Montgomery Blair High School's Online Student Newspaper
Thursday, November 23, 2017 5:25 pm
Latest:
April 22, 2014

Flight 370 crash exemplifies media sensationalism of stories

by Ross Cohen-Kristiansen, Managing Editor
The sensationalized media speculation over the missing Malaysia Airlines Flight 370 is "corrupting the news business" and amounts to a "ratings grab" by CNN. These are actually the words of Bill O'Reilly. Although he is most likely just bothered by people flipping away from Fox News's sniping about Obamacare, he still raises a valid point. CNN is shamelessly cashing in on what is truly a tragic story.

Malaysia Airlines Flight 370 during takeoff. Courtesy of Laurent ERRERA
Malaysia Airlines Flight 370 during takeoff.
News channels are undoubtedly evolving from sources of information to places for entertainment. Unfortunately, these channels no longer seem able to provide unbiased accounts of events. They must provide some sort of dramatic speculation, whether it is advertising a potential war, conjecturing the involvement of terrorists or overblowing a minor wrongdoing of a politician.

Following the disappearance of Flight 370 last month, CNN was quick to turn this incident into an interactive mystery. It posted on its website a poll to allow individuals to give their opinion on what happened to the airplane. CNN's motive in creating such an insensitive poll is understandable: it is looking for the most viewership possible. And indeed, wild speculation has been proven an effective tactic. The most notorious culprit, Fox News, gets by far the most viewership of any TV news channel. This should come as no surprise, since it is the quickest to give stories the most popular angle among Americans: terrorism.

CNN covering the disappearance of Flight 370. Courtesy of CNN
CNN covering the disappearance of Flight 370.
CNN is cashing out any lingering journalistic credibility by floating airline disappearance theories that include black holes, a Bermuda Triangle effect and a scenario similar to that of the TV series Lost. One anchor even suggested turning to a psychic who specializes in finding missing people. The absurdity of its coverage was derided on the Daily Show with Jon Stewart.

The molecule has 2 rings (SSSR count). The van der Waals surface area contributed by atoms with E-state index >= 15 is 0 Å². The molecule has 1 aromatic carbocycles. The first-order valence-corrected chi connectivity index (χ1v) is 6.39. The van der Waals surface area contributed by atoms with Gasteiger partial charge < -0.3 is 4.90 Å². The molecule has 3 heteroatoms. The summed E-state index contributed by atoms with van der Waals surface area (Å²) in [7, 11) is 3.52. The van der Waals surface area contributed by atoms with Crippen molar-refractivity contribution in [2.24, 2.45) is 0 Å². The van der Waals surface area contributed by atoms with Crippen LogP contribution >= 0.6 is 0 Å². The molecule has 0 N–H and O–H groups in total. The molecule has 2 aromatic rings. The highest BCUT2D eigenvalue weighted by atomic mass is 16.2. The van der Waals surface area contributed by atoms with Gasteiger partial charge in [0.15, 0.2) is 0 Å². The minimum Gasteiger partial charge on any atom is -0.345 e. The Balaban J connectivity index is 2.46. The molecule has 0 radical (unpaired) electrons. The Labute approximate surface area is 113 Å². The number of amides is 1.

When covering news objectively, news agencies are expected to adhere only to what is confirmed. When they do not, not only does the public end up uninformed, but also victims are left feeling unfairly treated. Sarah Bajc, the girlfriend of one of the missing passengers on Flight 370, expressed her displeasure at the coverage of the story in an interview on MSNBC's The Rachel Maddow Show. She is unhappy that so many news agencies are failing to use factual reporting.

As long as it is legal for news sources to embellish stories as they please, they will continue to do so. In providing its own spin on the Flight 370 crash, CNN has seen a surge in ratings. There is no reason for the network to stop the coverage. CNN is using its prestige along with groundless assumptions to draw in viewership—people who want to see action unfold before their eyes. Even if there is no breaking news to report, at least viewers will have the privilege of listening to anchors share their absurd epiphanies on the whereabouts of the plane. CNN will continue to make huge financial gains by fictionalizing a tragic occurrence—a sadistic ploy.



Share on Tumblr

Discuss this Article

Silver Chips Online invites you to share your thoughts about this article. Please use this forum to further discussion of the story topic and refrain from personal attacks and offensive language. SCO reserves the right to deny any comment. No comments that include hyperlinks will be posted. If you have a question for us, please include your email address or use this form.
 

No comments yet.
Jump to first comment